As for his performance during the crisis, I think it was incredible — which is why I support his reappointment. And I must not be alone — the market’s approval is why President Obama likely felt almost forced to reappoint him. Bear in mind that this is a President who has very, very different views from his predecessor who appointed Bernanke. I’m also pretty sure the President would have liked to have a Fed chief who he had a little more control over — a more trusted advisor. But Bernanke was so essential to the recovery that Obama recognized that and could not help but reappoint him, despite politics. (Final confirmation vote in the Senate tomorrow!)

Matthew Yglesias:

Time giving Ben Bernanke it’s Person of the Year honors seems to me to say a lot about where we are as a society.

Bernanke takes office in February of 2006 holding what’s probably the second most-important job in the United States and the most important job for determining overall macroeconomic conditions. He follows basically conventional thinking and doesn’t make any unusual errors. Unfortunately, conventional thinking and normal errors lead into a major financial panic and the worst recession in 70 years. Then during the desperate fall of 2008 Bernanke takes decisive action and helps put a floor on the collapse. By spring 2009 it’s clear that this will be the worst recession since the end of the Great Depression rather than, as some had feared, the second-coming of the Depression. At this point he basically unfurls a “Mission Accomplished” banner, says ten percent unemployment is okay by him, and if congress wants to do anything fiscally it should look at cutting Social Security benefits.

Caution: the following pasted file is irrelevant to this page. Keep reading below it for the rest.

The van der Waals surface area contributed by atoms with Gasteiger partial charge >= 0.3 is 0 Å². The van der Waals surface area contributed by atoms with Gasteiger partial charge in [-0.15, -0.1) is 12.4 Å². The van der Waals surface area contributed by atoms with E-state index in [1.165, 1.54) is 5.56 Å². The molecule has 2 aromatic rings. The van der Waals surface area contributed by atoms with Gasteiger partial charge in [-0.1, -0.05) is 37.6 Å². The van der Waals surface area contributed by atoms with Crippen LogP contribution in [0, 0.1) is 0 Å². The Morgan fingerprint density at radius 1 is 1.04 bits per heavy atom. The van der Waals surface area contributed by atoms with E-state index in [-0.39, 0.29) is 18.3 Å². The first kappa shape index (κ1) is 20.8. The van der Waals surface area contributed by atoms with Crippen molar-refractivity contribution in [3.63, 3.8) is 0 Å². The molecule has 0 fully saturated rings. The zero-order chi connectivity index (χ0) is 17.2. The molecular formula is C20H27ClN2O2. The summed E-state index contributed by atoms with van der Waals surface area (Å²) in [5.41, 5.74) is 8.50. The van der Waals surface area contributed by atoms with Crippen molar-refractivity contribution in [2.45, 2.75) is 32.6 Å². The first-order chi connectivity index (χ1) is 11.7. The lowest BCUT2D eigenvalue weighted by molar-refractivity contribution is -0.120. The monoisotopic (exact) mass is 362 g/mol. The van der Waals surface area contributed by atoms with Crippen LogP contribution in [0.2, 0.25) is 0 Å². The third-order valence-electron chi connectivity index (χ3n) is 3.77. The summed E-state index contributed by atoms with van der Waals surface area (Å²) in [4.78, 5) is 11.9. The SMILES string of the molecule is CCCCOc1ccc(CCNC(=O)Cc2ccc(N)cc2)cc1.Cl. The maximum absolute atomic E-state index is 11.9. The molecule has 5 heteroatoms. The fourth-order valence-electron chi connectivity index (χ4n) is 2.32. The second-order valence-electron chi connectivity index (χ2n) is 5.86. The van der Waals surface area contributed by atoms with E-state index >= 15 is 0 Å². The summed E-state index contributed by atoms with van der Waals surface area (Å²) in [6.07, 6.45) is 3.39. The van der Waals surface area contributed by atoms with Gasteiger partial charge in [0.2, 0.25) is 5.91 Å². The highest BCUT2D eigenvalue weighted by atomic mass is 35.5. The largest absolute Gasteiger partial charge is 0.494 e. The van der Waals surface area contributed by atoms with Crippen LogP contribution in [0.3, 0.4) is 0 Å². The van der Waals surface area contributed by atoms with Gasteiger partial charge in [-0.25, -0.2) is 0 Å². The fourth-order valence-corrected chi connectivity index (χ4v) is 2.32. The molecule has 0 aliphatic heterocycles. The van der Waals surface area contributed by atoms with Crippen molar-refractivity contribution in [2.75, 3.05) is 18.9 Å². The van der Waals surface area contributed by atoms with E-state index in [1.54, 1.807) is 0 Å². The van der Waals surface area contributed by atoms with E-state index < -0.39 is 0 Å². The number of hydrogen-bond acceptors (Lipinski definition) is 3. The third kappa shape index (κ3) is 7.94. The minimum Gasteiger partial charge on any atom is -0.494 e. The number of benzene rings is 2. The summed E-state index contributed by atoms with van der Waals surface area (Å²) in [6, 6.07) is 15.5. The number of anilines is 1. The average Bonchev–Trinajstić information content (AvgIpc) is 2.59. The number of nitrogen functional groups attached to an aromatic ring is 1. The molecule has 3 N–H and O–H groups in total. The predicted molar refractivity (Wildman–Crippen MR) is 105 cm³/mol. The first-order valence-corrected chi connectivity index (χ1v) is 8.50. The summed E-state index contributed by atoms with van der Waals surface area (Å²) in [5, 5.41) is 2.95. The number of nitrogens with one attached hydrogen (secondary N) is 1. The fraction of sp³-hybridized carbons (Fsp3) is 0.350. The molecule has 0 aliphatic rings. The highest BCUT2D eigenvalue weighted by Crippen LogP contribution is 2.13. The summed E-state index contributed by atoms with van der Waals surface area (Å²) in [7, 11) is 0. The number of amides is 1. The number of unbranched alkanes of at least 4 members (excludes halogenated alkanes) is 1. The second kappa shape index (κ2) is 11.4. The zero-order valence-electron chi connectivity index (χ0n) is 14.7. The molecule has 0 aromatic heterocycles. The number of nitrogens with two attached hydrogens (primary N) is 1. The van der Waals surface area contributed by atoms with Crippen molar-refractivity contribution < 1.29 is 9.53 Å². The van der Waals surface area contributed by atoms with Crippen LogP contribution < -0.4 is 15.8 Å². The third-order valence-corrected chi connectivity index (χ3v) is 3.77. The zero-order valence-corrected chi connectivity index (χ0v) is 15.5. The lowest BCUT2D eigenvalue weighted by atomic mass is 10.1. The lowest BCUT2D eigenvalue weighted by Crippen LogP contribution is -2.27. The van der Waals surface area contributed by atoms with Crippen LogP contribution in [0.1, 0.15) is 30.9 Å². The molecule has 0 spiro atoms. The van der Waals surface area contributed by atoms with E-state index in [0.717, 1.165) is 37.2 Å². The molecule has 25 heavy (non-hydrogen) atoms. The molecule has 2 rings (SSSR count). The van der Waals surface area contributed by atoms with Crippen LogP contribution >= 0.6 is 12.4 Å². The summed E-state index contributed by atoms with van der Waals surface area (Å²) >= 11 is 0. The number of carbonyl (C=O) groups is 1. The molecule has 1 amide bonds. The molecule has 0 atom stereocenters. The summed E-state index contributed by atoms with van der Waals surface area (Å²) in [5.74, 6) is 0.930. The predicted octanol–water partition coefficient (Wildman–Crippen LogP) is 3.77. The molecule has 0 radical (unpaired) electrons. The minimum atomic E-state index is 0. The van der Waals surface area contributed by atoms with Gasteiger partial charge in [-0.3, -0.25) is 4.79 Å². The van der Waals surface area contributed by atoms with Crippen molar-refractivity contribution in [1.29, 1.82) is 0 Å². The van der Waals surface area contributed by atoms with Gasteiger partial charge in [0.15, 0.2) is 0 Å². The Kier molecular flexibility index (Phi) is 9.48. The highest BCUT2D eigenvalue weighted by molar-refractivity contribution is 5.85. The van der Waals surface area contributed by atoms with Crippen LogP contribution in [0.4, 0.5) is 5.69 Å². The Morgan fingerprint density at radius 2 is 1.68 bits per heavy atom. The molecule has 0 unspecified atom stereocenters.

That’s not nothing. That’s not the worst record of any 21st Century public official (I dunno…Robert Mugabe?) or even of any major 21st Century central banker (Jean-Claude Trichet) or any Bush administration appointee (Don Rumsfeld) or anything. But it’s really not all that great. And it demonstrates a very specific class skew—extraordinary intervention into the market place just long enough to fix the situation from the point of view of asset-owners while leaving wage-earners holding the bag. But the owners and managers and editors of Time Magazine and the companies that advertise in it probably don’t care so much about that.

In a lot of respects it strikes me as the most fitting possible choice, an eloquent statement about where America is in 2009.

Free Exchange at The Economist:

Mr Bernanke has plenty of critics. There are those who blame him for missing all the warning signs before the crisis hit. There are those who blame him for managing the crisis in the most Wall Street-friendly way possible. And there are those who blame him for laying the groundwork for a future asset bubble or inflation crisis by dramatically cutting interest rates and adding to bank reserves.

Personally, I think his defining decision, this year at least, has been to conclude that 10% unemployment is acceptable—that having averted a Depression-style 25% unemployment scenario, his countercyclical work is complete. And that the risk of sustained high unemployment is outweighed by the risk of continued efforts to boost the economy (either by asking for more fiscal stimulus or targeting nominal GDP or generally committing the central bank to some level of inflation).

UPDATE: Douglas Holtz-Eakin at FrumForum